Americans flock to beaches on Memorial Day weekend
Americans have flocked to beaches and lakes for Memorial Day weekend, often flouting restrictions imposed to tackle the coronavirus outbreak.
In Florida, state police dispersed an unauthorized gathering of hundreds of people in Daytona Beach on Saturday.
In Missouri, bars at the Lake of the Ozarks were packed with revelers, who violated social-distancing rules.
US coronavirus task force chief Dr Deborah Birx said she was “very concerned” after seeing such scenes.
“We really want to be clear all the time that social distancing is absolutely critical. And if you can’t social distance and you’re outside, you must wear a mask,” Dr Birx said on ABC’s This Week on Sunday.
Lyda Krewson, the mayor of St Louis, Missouri, said: “It’s irresponsible and dangerous to engage in such high risk behaviour just to have some fun over the extended holiday weekend.
“Now, these folks will be going home to S. Louis and counties across Missouri and the Midwest, raising concerns about the potential of more positive cases, hospitalisations, and tragically, deaths. Deeply disturbing.”
In Florida’s Tampa area, the crowds were so big that authorities closed parking lots because they were full, the Associated Press reports.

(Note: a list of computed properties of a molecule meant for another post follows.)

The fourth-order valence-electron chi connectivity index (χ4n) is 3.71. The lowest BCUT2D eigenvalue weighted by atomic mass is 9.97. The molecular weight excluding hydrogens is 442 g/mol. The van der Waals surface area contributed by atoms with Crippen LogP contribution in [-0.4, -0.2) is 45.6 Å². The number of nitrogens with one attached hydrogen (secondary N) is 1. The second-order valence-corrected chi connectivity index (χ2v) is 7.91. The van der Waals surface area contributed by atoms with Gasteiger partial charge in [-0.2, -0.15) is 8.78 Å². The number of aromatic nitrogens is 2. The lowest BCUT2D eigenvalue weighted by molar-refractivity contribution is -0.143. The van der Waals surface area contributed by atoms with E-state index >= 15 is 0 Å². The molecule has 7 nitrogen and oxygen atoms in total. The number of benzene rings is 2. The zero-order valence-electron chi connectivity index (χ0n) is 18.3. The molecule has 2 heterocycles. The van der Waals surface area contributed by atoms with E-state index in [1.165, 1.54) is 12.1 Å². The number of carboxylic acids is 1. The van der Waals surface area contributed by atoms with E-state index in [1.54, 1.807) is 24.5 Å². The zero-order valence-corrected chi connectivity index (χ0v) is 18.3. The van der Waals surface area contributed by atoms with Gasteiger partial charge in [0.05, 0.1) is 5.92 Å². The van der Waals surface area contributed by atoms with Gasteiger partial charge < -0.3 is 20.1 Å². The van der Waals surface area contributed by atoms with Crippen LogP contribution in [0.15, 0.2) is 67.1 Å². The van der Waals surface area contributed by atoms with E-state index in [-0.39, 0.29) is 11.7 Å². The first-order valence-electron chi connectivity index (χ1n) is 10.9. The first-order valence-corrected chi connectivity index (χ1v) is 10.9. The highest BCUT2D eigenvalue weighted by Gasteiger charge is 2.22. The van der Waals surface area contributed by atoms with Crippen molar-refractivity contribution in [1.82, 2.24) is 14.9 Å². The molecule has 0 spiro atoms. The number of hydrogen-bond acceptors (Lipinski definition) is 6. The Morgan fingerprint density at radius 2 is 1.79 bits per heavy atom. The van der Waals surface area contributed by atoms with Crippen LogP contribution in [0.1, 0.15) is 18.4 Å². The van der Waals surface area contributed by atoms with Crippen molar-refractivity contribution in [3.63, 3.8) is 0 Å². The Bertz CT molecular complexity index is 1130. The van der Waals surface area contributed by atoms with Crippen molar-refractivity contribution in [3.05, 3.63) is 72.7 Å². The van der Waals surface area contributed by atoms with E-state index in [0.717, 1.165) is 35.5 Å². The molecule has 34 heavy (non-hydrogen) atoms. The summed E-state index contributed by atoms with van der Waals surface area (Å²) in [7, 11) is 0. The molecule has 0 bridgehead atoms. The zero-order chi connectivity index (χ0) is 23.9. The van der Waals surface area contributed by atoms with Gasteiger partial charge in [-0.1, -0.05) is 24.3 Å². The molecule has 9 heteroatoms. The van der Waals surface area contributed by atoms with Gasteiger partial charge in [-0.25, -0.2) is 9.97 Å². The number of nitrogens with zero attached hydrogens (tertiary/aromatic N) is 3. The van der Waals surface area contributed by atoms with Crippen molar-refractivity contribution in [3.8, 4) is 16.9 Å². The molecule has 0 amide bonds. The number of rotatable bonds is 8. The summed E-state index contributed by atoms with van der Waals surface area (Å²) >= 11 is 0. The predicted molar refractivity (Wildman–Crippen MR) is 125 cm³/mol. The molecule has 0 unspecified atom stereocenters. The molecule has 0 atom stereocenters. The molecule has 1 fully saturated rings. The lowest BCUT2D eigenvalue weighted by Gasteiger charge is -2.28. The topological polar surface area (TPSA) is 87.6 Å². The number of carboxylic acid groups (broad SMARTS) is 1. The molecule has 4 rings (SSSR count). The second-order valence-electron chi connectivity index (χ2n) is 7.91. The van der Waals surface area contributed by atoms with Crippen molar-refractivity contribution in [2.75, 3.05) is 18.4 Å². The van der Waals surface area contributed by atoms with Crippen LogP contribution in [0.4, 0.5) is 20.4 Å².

In California, big crowds were seen enjoying beaches over the weekend. State officials said most people were covering their faces and keeping their distance on beaches and parks.
Memorial Day – an annual holiday held on the last Monday of May – honours all those who have died serving in the US military. It marks the unofficial start of summer.
The US has more coronavirus cases than anywhere in the world. It has over 1.6 million known infection and is nearing 100,000 deaths linked to the virus.
All 50 US states have now partially reopened after a two-month shutdown. However, remaining restrictions vary across the country.
Wide discrepancies also remain between states in terms of infection rates and the pace of their economic restart.
Some of the hardest-hit areas, including New York, New Jersey and Washington state are now showing the sharpest declines, while majority of states have reached plateaus.